A campaign promise to bring the community together is coming along, said Mayor Walt Cobb has he reflected on his first year in office.
“The morale in city hall and with the rest of the city’s workforce is better,” Cobb said Friday during an interview. “These things take time to build.”
Comparing this time with the previous terms he served as mayor from 1990 to 1996, Cobb said the job has expanded.
“I’m involved with much more detail such as working with the RCMP and in education and have a lot more input.”
Weeks after being elected, Cobb and the council directed the city’s CAO to eliminate eight positions to save the city money.
“It wasn’t easy for anyone and I decided I needed to be here to help staff as much as I could,” Cobb said.
Financial transparency and zero tax increases were also a priority for the mayor and council and as they work on the budget for 2016, they are keeping to those priorities.
“We are back agreeing we’re probably going to have a zero per cent tax increase,” Cobb said. “It’s tough out there for everybody.”
Council has also directed staff to decrease the operations budget by two per cent through efficiencies, and reduce capital spending by 10 per cent.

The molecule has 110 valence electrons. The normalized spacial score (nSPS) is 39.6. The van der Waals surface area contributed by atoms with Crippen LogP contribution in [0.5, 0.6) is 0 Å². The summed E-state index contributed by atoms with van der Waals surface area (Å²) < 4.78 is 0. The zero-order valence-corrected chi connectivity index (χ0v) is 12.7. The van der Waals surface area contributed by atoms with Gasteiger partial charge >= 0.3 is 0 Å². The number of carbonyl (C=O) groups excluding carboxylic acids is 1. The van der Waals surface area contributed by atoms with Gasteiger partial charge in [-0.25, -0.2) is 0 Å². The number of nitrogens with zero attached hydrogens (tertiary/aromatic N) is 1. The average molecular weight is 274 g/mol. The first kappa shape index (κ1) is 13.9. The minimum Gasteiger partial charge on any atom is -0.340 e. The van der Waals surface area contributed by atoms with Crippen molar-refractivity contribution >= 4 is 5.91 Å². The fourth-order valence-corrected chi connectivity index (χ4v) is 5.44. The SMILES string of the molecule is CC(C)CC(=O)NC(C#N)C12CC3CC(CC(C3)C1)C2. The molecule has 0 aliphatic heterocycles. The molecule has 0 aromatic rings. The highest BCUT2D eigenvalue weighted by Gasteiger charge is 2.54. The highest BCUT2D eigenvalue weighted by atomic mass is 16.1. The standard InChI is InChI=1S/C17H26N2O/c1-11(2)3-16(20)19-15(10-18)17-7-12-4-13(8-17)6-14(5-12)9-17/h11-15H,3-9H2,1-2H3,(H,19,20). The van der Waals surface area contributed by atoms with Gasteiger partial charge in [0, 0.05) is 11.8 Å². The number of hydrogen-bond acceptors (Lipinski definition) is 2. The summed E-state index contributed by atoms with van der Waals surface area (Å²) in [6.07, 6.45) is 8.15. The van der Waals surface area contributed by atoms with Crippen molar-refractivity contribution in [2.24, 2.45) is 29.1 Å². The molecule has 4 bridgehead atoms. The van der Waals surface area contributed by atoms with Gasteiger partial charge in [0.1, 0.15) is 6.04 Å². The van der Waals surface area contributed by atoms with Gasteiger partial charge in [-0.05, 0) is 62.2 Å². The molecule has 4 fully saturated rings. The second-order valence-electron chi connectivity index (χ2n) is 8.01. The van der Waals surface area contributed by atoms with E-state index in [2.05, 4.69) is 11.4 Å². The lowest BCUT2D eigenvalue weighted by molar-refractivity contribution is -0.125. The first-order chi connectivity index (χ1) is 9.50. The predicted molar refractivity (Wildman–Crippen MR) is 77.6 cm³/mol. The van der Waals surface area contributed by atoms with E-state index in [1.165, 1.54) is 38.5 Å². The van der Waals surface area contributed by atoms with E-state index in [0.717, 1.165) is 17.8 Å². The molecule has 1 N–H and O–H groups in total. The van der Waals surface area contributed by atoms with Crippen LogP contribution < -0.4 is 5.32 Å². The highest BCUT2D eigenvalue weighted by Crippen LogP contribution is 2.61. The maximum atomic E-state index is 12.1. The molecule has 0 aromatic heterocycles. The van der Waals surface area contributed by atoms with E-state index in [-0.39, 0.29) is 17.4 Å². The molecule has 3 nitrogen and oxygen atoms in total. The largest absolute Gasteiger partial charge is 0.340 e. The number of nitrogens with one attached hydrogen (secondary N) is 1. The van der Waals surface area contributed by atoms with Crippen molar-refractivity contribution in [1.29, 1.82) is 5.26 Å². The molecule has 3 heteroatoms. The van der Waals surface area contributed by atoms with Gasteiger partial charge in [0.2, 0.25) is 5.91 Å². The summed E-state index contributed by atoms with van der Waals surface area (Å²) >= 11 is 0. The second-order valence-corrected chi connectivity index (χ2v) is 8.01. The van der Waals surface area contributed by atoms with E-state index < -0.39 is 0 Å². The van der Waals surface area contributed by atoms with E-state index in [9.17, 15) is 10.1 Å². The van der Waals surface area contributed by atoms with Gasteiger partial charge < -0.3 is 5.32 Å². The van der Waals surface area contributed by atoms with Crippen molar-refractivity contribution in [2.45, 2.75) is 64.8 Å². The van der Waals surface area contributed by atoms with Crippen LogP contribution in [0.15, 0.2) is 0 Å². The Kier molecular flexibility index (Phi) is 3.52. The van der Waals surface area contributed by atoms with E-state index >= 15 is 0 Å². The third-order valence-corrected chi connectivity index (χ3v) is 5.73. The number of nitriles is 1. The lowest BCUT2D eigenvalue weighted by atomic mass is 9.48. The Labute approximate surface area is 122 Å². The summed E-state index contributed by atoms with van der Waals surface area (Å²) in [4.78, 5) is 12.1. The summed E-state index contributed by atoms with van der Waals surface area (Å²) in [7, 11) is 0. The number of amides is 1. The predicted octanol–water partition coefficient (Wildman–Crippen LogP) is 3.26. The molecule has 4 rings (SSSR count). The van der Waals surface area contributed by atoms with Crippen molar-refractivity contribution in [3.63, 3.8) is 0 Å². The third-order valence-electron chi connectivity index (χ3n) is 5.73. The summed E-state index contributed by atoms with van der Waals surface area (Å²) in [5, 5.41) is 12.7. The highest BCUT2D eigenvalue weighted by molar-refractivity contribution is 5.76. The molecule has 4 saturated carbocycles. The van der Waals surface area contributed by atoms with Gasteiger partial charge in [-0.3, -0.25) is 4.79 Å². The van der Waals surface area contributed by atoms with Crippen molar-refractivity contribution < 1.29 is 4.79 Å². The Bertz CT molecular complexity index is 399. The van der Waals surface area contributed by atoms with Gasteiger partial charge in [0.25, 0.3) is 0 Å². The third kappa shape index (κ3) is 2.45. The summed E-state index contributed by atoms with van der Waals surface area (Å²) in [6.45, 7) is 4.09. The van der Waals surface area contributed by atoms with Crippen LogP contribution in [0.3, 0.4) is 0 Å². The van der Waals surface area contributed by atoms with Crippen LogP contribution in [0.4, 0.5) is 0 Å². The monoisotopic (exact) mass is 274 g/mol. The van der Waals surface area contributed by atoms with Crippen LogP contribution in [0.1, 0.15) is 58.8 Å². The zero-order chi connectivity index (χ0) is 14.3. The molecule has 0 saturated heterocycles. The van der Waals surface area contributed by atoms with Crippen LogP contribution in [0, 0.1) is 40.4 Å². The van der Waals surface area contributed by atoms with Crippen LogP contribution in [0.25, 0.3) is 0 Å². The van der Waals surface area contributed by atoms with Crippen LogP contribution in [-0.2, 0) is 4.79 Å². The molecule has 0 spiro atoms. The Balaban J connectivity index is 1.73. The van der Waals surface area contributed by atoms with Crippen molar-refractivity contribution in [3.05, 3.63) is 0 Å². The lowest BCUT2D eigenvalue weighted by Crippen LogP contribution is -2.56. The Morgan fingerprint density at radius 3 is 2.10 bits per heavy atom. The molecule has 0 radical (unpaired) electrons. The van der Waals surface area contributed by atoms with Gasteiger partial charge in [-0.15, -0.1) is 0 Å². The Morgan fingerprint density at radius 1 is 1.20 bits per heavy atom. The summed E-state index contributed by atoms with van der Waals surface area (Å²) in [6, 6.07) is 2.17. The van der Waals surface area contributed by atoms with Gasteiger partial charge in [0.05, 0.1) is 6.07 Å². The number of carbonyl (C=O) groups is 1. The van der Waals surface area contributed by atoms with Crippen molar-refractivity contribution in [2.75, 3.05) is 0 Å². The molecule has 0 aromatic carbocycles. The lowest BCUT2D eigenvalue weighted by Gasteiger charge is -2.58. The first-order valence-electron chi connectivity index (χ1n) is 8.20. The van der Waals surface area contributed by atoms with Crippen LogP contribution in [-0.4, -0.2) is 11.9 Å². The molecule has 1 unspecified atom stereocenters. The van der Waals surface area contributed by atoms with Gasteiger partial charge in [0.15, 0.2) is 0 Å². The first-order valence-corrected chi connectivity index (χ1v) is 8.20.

And those measures are to be made without laying anyone else off, he added.
“My hope is the world economy will turn around. Communities like ours that rely on forestry, mining and agriculture are all feeling it.”
At the same time while the opportunity for job creation is minimal in the resource industries, the main expansion of jobs has been in small businesses.
“Our council believes it’s important to protect our small businesses and make sure they are viable,” Cobb said.
Looking toward 2016, one of the priorities will be to pull local contractors together to create a community vision for development.
“Because of Woodland Drive and the fact people weren’t happy with the development planned there we felt it’s important to get everyone together,” Cobb said. “We don’t have all the answers and we need to know what our community wants to help create opportunities.”
When the new council was elected Cobb said it was obvious the public had elected a good cross-section of community leaders.
“It took us awhile to get to know each other, but I think we’ve pulled together. We’re coming at things from different avenues and sometimes don’t agree but the discussions are good.”
Wishing everyone a Merry Christmas and a Happy New Year, Cobb joked that in some ways he’s a recycled mayor, which works well for a community that values recycling such as Williams Lake.